2011-05-23 08:22:04Why SLR is not uniform
John Hartz
John Hartz
john.hartz@hotmail...
98.122.68.19

Where can I find a good explanation of why SLR does not occur uniformly throughout the planet's ocean system?

Because SLR does not occur uniformly throughout the planet's ocean, is there a standard method for computing average global SLR akin to how the Annual Global Mean Temperature is computed?

Has the issue of the non-uniformity of SLR been addressed in a stand-alone SkS blog post? [If it hasn't, I volunteer to take a crack at drafting one.]

2011-05-23 08:27:33
oslo

borchinfolab@gmail...
90.149.33.182

Here's a nice presentation by Jerry Mitrovica on the issue - youtube link - a longer version is also available.

I belive he has some papers on this as well.

A good article on this at e360:

The Secret of Sea Level Rise: It Will Vary Greatly by Region

2011-05-23 09:00:22
oslo

borchinfolab@gmail...
90.149.33.182

>I belive he has some papers on this as well.

Two papers on this site (2010) - Mitrovica participate on the Greenland article and Stouffer (mentioned at e360) on the other one.

2011-05-23 11:06:36
Daniel Bailey
Daniel Bailey
yooper49855@hotmail...
97.83.150.37

@ Badgersouth

I volunteer to take a crack at drafting one.

Go for it.  I believe the most recent SkS posts on SLR are here and here, but (as you point out) they do not dealt with non-linear SLR.

News article here and source paper here may be of assistance.

Cry havoc!

2011-05-23 12:03:21
Rob Painting
Rob
paintingskeri@vodafone.co...
118.93.4.231

Excellent Badger, this has been on my long list of topics to cover, guess I can cross it off now!. I'll be very interested to see what you come up with.

This is the paper of sea level fingerprinting of the West Antarctic, which appears in Jerry Mtrovica's talk. But I like a paper Kuhn 2010 too, which has some nice graphics.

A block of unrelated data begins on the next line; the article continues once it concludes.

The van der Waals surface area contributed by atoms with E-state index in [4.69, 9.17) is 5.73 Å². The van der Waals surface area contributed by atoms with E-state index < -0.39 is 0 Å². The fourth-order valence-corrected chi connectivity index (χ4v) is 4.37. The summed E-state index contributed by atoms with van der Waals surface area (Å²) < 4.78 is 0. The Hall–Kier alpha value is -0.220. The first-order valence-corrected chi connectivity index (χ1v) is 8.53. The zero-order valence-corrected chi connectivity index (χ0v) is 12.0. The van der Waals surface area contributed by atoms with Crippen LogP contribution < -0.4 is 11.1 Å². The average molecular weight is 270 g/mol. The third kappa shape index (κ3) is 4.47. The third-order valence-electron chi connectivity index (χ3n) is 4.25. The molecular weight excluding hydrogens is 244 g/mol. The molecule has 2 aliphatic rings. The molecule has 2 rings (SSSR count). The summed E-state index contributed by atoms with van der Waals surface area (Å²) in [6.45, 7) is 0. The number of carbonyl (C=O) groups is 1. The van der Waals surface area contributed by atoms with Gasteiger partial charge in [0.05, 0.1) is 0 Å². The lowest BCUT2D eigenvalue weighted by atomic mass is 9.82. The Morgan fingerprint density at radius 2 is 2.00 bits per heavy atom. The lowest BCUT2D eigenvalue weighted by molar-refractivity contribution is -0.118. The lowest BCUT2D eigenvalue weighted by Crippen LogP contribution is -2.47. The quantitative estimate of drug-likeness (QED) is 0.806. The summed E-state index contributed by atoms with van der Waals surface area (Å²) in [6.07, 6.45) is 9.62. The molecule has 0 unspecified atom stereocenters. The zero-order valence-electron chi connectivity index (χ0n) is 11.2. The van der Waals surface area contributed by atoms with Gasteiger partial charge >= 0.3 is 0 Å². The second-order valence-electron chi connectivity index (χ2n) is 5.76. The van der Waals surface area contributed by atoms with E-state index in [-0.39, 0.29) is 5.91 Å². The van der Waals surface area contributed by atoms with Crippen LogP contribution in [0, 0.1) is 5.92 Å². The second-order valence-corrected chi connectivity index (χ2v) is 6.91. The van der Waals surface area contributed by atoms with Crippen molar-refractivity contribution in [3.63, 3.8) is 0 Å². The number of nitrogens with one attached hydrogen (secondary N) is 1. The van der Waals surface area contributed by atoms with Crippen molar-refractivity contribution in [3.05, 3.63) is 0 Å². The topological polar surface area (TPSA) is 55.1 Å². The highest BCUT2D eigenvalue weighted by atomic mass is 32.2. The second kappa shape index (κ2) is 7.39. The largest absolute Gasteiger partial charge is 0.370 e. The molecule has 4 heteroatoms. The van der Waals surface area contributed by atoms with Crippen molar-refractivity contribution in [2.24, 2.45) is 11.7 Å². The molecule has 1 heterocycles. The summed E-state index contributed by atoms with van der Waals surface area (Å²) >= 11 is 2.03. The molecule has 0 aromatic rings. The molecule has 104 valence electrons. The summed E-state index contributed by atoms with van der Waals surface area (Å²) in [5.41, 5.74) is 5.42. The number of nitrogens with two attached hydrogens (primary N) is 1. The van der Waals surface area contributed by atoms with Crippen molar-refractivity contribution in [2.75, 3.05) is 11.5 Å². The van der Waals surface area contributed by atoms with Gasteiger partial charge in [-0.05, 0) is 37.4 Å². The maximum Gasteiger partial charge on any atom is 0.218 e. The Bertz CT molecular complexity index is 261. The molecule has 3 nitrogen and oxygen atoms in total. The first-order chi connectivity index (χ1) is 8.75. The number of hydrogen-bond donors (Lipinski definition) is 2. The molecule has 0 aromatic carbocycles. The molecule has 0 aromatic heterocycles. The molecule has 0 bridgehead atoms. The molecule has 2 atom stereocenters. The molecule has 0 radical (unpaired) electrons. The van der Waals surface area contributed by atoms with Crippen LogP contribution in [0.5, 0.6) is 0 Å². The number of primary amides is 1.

Oslo - thanks for the link to Mitrovica's talk. It reminded of of something, that crappy paper on Greenland ice sheet (the one with Pat Michaels as one of the co-authors), what did the early 20th century regional SLR look like compared to today?   

2011-05-23 14:05:40
Daniel Bailey
Daniel Bailey
yooper49855@hotmail...
97.83.150.37

From FKM 2011:

The forces acting in concert with ice melt across Greenland to produce higher global sea levels currently, should also have been acting during the extended high‐melt conditions from the mid‐1920s to the early 1960s. There is some qualitative indication of an observable influence of the variations in input from Greenland in the decadal rates of sea level change over the course of the past century [Jevrejeva et al., 2006; Church and White, 2006].

However, there is no indication that the increased contribution from the Greenland melt in the early to mid 20th century, a roughly 40 year interval when average annual melt was more or less equivalent to the average of the most recent 10 years (2000–2009), resulted in a rate of total global sea level rise that exceeded ∼3 mm/yr.

This suggests that Greenland’s contribution to global sea level rise, even during multidecadal conditions as warm as during the past several years, is relatively modest.